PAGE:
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French cuffs, no tie?

post #1 of 25
Thread Starter 
Question. For new years, I am planning on wearing some black slacks, with a french cuff shirt, with no tie. Unbuttoned at the top, still tucked in and all, just no jacket or tie. Can this work? Any thoughts?
post #2 of 25
Definitely think it could work. What color shirt are you planning to wear? [b]
post #3 of 25
Thread Starter 
thinking of something definitely bright. maybe a solid red or yellow? perhaps stripes?
post #4 of 25
I do it all the time, whether with jeans, cords, or slacks. The only thing that might make a difference is whether you choose to wear cufflinks or not and what kind you wear. I either wear mine undone or use some assorted "fun" links I have.
post #5 of 25
Simple answer - YES. I do it all the time too. Looks really good and have only ever had + feedback.
post #6 of 25
i think it depends on the type of cuff links. As long as your cuff links are not too formal, the look definitely works.
post #7 of 25
alaaro; french cuffs are very elegant. if this is the look and feel you want to achieve then your outfit sounds fine to me. i know french cuffs are in style right now (they're even selling them at banana republic) but i really don't like the french cuff/casual pants look. to me it's a really big clash of styles - like wearing a suit with sneakers. french cuffs are completely impractical; the extra fold of fabric, the links required to fasten them, and that's the whole appeal really - that's what makes them dressy. if you like elegance enough to wear these cuffs, why not wear elegant pants as well? a question: how do you wear french cuffs without cufflinks? the fabric on mine (i have exactly one) hangs down way past my fingertips if not secured with links.
post #8 of 25
it works, but i think i echo matadorpoeta's comments, too, in that i'd think solid white or white pinstripes on white with casual pants can seem a clash of styles. with other colors, i'd see less a clash...same with the 'formality' of the cufflinks... yes, how do you wear french cuffs without cufflinks? (don't say roll up the sleeves and leaving the cuffs open, unless the arm length is less than typically the length one would wear, leaves the cuffs, as matadorpoeta points out, hanging down way past one's fingertips)
post #9 of 25
Thread Starter 
I agree, no casual pants with french cuff shirt. Ill be wearing black slacks and dress shoes. As for the shirt, I am looking for something brighter, maybe some stripes, with some fun cufflinks, definitely bright. No white shirt and plain links, for sure.
post #10 of 25
"i think it depends on the type of cuff links. As long as your cuff links are not too formal, the look definitely works." I would like to add the all depends on the combination of the shirt and pants... then the links (or at least that's how I envision it). Dark wash jeans--white shirt/FC, silk knots Pinstripe Pants--white shirt/FC...textured is always nice, silver or stainless steel links with something bright (I favor a pair with a mix of white and orange amber) Solid Dark Pants (charcoal or black)--stripes are good. Actually, I found that Winchester shirts come out really nice with this combo (contrasting cuffs). norcal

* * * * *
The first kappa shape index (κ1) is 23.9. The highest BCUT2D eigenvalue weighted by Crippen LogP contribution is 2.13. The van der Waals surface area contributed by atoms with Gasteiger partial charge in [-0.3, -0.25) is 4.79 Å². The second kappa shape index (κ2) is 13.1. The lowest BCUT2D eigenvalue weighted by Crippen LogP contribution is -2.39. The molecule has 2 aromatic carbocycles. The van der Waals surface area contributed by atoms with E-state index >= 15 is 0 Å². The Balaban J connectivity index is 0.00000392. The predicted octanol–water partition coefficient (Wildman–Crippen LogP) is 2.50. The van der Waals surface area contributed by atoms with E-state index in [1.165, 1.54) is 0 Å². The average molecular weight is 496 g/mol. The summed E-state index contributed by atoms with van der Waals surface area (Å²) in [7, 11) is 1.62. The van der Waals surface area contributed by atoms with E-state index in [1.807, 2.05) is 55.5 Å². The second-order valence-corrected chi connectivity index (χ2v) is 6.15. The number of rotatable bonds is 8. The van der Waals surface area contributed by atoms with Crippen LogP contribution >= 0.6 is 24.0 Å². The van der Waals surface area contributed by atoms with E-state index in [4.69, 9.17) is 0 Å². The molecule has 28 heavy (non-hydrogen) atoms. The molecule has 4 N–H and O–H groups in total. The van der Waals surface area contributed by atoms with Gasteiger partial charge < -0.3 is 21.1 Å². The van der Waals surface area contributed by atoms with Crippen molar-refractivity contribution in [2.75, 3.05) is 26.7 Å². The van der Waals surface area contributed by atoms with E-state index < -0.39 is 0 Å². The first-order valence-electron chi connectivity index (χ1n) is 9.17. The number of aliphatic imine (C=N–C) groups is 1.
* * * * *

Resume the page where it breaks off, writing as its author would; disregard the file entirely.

post #11 of 25
I reserve my French cuffed shirts for when I'm wearing a jacket. I don't like the look without a jacket: the cuffs become become a bit bulky, giving off a wrist-band look. Great if you're a tennis player or Olivia Newton-John, but not so great otherwise. Plus, if you're going to roll them up, why wear French cuffs to begin with?
post #12 of 25
i just realized how you wear french cuffs without cufflinks. i've seen this before. you wear a sportcoat or jacket and fold the cuff of the shirt over the sleeve of the jacket. i forgot about that one.
post #13 of 25
When I'm wearing french cuffs casually (without a jacket, as college students rarely have opportunities to wear them), I just leave the cuffs undone. They are folded over (the unfolded and over the entire hand look just seems idiotic) so you can tell they're french cuffs, they just aren't fastened together with cuff-links/knots. The only thing though is you need a shirt that fits you closely to your arms and wrist, so the cuffs don't flap about and come unfolded. It also helps if the cuffs are stiff and if you have a gauntlet button on the sleeves to prevent things from being too loose.
post #14 of 25
To wear the turn-ups without links all you have to do is iron the cuff along the fold so that it is more permanent. Though you can also do it with links. They made links in the 30's/40's that were beveled on both sides that snapped together so that if you unsnapped them the bevels will keep both sides of the cuffs together, but the center allowed to spread open. Speaking about vintage links one of my favorites are the nudie pin-up links from the 50's. They'll turn the most formal shirt into a party of fabric. Unless you have many fun links already you should check out local shops that sell vintage links to see what you can turn up for the night. You could also stop by a Neiman's or Saks for there are many jewelers doing fun links now. Just a month or so ago at Saks I saw theses sterling links that were twist off caps that said hang over on the top. I suppose they were to hold aspirins for the morning after .
post #15 of 25
Thread Starter 
FYI, I ended up getting a white dress shirt with thin black stripes. I got some champagne bottle cufflinks. Black slacks, shoes. It looked damn good if I may say so. I like the look of frenchcuffs with no tie or jacket. Gives you a little something more without getting too formal. Thanks for everyones opinion.
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